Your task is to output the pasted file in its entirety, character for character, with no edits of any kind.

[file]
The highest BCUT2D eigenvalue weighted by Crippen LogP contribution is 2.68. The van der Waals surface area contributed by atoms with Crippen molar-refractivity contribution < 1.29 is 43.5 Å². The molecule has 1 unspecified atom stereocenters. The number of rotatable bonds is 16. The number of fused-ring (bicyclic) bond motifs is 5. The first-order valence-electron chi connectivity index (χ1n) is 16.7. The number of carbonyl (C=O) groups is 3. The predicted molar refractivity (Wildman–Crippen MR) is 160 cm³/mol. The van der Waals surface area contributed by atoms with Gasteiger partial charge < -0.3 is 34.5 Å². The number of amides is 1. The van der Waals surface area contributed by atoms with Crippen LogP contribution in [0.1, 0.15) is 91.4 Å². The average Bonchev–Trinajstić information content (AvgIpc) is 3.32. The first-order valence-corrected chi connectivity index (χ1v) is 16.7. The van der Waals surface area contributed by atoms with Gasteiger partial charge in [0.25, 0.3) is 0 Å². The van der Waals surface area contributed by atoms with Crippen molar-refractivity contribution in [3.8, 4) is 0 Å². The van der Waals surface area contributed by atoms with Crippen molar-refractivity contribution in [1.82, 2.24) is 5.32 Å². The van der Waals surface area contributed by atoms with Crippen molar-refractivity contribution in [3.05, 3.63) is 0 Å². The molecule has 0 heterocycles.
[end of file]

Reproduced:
The highest BCUT2D eigenvalue weighted by Crippen LogP contribution is 2.68. The van der Waals surface area contributed by atoms with Crippen molar-refractivity contribution < 1.29 is 43.5 Å². The molecule has 1 unspecified atom stereocenters. The number of rotatable bonds is 16. The number of fused-ring (bicyclic) bond motifs is 5. The first-order valence-electron chi connectivity index (χ1n) is 16.7. The number of carbonyl (C=O) groups is 3. The predicted molar refractivity (Wildman–Crippen MR) is 160 cm³/mol. The van der Waals surface area contributed by atoms with Gasteiger partial charge < -0.3 is 34.5 Å². The number of amides is 1. The van der Waals surface area contributed by atoms with Crippen LogP contribution in [0.1, 0.15) is 91.4 Å². The average Bonchev–Trinajstić information content (AvgIpc) is 3.32. The first-order valence-corrected chi connectivity index (χ1v) is 16.7. The van der Waals surface area contributed by atoms with Gasteiger partial charge in [0.25, 0.3) is 0 Å². The van der Waals surface area contributed by atoms with Crippen molar-refractivity contribution in [3.8, 4) is 0 Å². The van der Waals surface area contributed by atoms with Crippen molar-refractivity contribution in [1.82, 2.24) is 5.32 Å². The van der Waals surface area contributed by atoms with Crippen molar-refractivity contribution in [3.05, 3.63) is 0 Å². The molecule has 0 heterocycles.